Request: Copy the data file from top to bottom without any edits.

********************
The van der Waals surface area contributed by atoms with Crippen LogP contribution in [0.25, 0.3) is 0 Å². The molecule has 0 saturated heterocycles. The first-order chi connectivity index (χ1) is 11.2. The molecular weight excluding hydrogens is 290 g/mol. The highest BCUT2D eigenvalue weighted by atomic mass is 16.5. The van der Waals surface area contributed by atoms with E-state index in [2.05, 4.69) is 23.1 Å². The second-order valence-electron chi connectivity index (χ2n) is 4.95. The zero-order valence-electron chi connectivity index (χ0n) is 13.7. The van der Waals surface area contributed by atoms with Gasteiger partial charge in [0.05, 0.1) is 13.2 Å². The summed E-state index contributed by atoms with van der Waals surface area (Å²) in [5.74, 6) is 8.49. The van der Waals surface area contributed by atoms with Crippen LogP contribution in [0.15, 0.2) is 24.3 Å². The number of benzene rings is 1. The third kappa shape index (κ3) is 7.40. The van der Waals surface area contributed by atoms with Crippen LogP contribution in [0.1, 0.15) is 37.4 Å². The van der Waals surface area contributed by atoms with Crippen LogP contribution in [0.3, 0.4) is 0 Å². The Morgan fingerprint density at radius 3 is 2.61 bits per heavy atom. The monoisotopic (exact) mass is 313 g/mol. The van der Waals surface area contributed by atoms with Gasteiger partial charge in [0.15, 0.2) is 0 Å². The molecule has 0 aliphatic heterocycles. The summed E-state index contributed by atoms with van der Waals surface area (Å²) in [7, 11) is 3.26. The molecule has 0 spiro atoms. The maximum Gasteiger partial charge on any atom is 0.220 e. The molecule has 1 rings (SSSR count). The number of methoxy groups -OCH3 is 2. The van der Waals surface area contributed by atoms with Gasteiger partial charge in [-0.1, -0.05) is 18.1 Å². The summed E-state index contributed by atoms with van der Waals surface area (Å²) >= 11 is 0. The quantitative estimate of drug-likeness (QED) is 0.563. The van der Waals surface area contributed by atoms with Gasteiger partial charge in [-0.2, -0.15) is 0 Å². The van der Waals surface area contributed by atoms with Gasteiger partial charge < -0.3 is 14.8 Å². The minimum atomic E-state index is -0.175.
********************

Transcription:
The van der Waals surface area contributed by atoms with Crippen LogP contribution in [0.25, 0.3) is 0 Å². The molecule has 0 saturated heterocycles. The first-order chi connectivity index (χ1) is 11.2. The molecular weight excluding hydrogens is 290 g/mol. The highest BCUT2D eigenvalue weighted by atomic mass is 16.5. The van der Waals surface area contributed by atoms with E-state index in [2.05, 4.69) is 23.1 Å². The second-order valence-electron chi connectivity index (χ2n) is 4.95. The zero-order valence-electron chi connectivity index (χ0n) is 13.7. The van der Waals surface area contributed by atoms with Gasteiger partial charge in [0.05, 0.1) is 13.2 Å². The summed E-state index contributed by atoms with van der Waals surface area (Å²) in [5.74, 6) is 8.49. The van der Waals surface area contributed by atoms with Crippen LogP contribution in [0.15, 0.2) is 24.3 Å². The number of benzene rings is 1. The third kappa shape index (κ3) is 7.40. The van der Waals surface area contributed by atoms with Crippen LogP contribution in [0.1, 0.15) is 37.4 Å². The van der Waals surface area contributed by atoms with Crippen LogP contribution in [0.3, 0.4) is 0 Å². The Morgan fingerprint density at radius 3 is 2.61 bits per heavy atom. The monoisotopic (exact) mass is 313 g/mol. The van der Waals surface area contributed by atoms with Gasteiger partial charge in [0.15, 0.2) is 0 Å². The molecule has 0 aliphatic heterocycles. The summed E-state index contributed by atoms with van der Waals surface area (Å²) in [7, 11) is 3.26. The molecule has 0 spiro atoms. The maximum Gasteiger partial charge on any atom is 0.220 e. The molecule has 1 rings (SSSR count). The number of methoxy groups -OCH3 is 2. The van der Waals surface area contributed by atoms with Gasteiger partial charge in [-0.1, -0.05) is 18.1 Å². The summed E-state index contributed by atoms with van der Waals surface area (Å²) >= 11 is 0. The quantitative estimate of drug-likeness (QED) is 0.563. The van der Waals surface area contributed by atoms with Gasteiger partial charge in [-0.2, -0.15) is 0 Å². The van der Waals surface area contributed by atoms with Gasteiger partial charge < -0.3 is 14.8 Å². The minimum atomic E-state index is -0.175.